2. Our revenue streams change at a rapid clip. We’re focusing on sustainability and balance within the entire portfolio. Rather than discuss the evergreen topic of generating and diversifying revenues, I’ll underscore the financial challenges we as scholarly societies face in offering hybrid conferences. Of course, for GSA and other scholarly societies experimenting with hybrid meetings, the revenue in dollars (likely low) may differ from the myriad benefits to our attendees (likely high). In a later response, I touch upon why hybrid conferences remain an important offering to the community, despite the costs to GSA. After two years of online meetings, we are eager to return to in-person conferences. This year, our four conferences are hybrid, with an in-person and a virtual component, including recorded sessions. Despite increased abstract submissions and registrations, our conference net revenues are forecasted at breakeven or modest losses. Why? This new format has higher staff, labor, contractor, equipment, and technology costs than an in-person or an online-only meeting. In addition, we’ve invested in measures to keep attendees safe: we provide free N95 or KN95 masks to attendees, we’ve made rapid test kits available at no charge, we’ve held single room accommodations in case an individual tests positive and needs to isolate, we’ve made allowances for more space during sessions and at posters, and we’ve arranged for onsite PCR testing for international travelers who need a negative test result to return home.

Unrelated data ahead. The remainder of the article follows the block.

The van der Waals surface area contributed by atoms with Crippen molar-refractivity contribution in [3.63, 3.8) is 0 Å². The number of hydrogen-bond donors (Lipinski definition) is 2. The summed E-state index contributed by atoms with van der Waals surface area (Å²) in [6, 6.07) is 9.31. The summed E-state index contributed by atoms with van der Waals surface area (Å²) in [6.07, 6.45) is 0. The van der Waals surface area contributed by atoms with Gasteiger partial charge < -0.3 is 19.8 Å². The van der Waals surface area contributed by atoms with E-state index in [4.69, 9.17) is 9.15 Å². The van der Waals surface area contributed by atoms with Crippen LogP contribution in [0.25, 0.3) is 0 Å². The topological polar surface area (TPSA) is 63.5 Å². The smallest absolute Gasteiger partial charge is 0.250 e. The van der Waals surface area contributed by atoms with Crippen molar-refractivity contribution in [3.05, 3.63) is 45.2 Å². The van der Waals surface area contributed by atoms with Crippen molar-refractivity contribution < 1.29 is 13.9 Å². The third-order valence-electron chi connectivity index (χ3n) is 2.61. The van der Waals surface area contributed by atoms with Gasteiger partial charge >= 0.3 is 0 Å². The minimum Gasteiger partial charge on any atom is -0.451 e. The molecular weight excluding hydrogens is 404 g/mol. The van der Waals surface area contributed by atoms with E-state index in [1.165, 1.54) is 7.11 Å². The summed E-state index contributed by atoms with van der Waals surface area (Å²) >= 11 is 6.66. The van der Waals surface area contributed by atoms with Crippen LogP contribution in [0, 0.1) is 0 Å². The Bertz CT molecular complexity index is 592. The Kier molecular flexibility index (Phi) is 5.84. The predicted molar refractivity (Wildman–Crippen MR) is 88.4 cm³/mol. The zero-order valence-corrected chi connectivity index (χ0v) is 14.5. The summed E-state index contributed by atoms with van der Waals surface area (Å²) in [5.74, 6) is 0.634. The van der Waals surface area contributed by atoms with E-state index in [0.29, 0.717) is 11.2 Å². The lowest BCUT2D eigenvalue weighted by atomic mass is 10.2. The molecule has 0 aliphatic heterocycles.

3. Increasing the number of GSA members is on the priority list of nearly every Executive Director and Society President. In 2021, we had nearly 5,400 members, of which 43% were undergraduate students, graduate students, and postdocs. But making gains in numbers is harder than it might seem, especially for societies like GSA that do not have a large annual meeting (where attendees join for registration discounts), dozens of journals with high publishing volumes (where authors join for discounts on article processing charges), or continuing medical education credits. Year-on-year automatic renewals and loyalty to a particular society are less commonplace now than in the past. Rightly so, members today want to know what we as societies can do for them. It’s not enough to be “mission-driven” or create strategic plans with lofty goals. To attract and retain members in 2022 and beyond, GSA must make a tangible difference to an individual researcher. GSA is dedicated to strengthening and connecting our global community, fostering the next generation, and safeguarding science. We’re working to underscore the value of basic science to legislators, the public, funding agencies, and others in the scientific enterprise. We’re having hard but critical conversations and building a framework for how GSA can confront racism in science and usher in a fair, equitable, and inclusive environment for researchers. Our responsibility as a scholarly society means increasing access to our programs and connecting scientists across a range of genetic disciplines, countries, career stages, institutions, socioeconomics, and more. The pandemic gave rise to refining the way we operate in a virtual environment; our foray into virtual conferences began with taking The Allied Genetics Conference (TAGC) online in April 2020 and created a framework for engaging scientists who otherwise would not have been part of our programs, whether for costs, schedules, childcare, or other reasons. Once TAGC went virtual and provided no-cost access, we went from around 4,000 to over 14,000 registrants. We gained attendees from 39 countries, including ones like Iran, where visa issues prohibited attendance. Before and after attendance was striking for countries like Argentina (0 attendees to 74), Brazil (4->898), China (37->388), India (9->159), among others. I previously noted that hybrid meetings are a pricey but necessary undertaking for GSA. Still, the benefits outweigh the costs. Hybrid meetings increase access for scientists who otherwise would not be able to travel for whatever reason (affordability, family responsibilities, childcare, schedules, travel time or restrictions, pandemic concerns).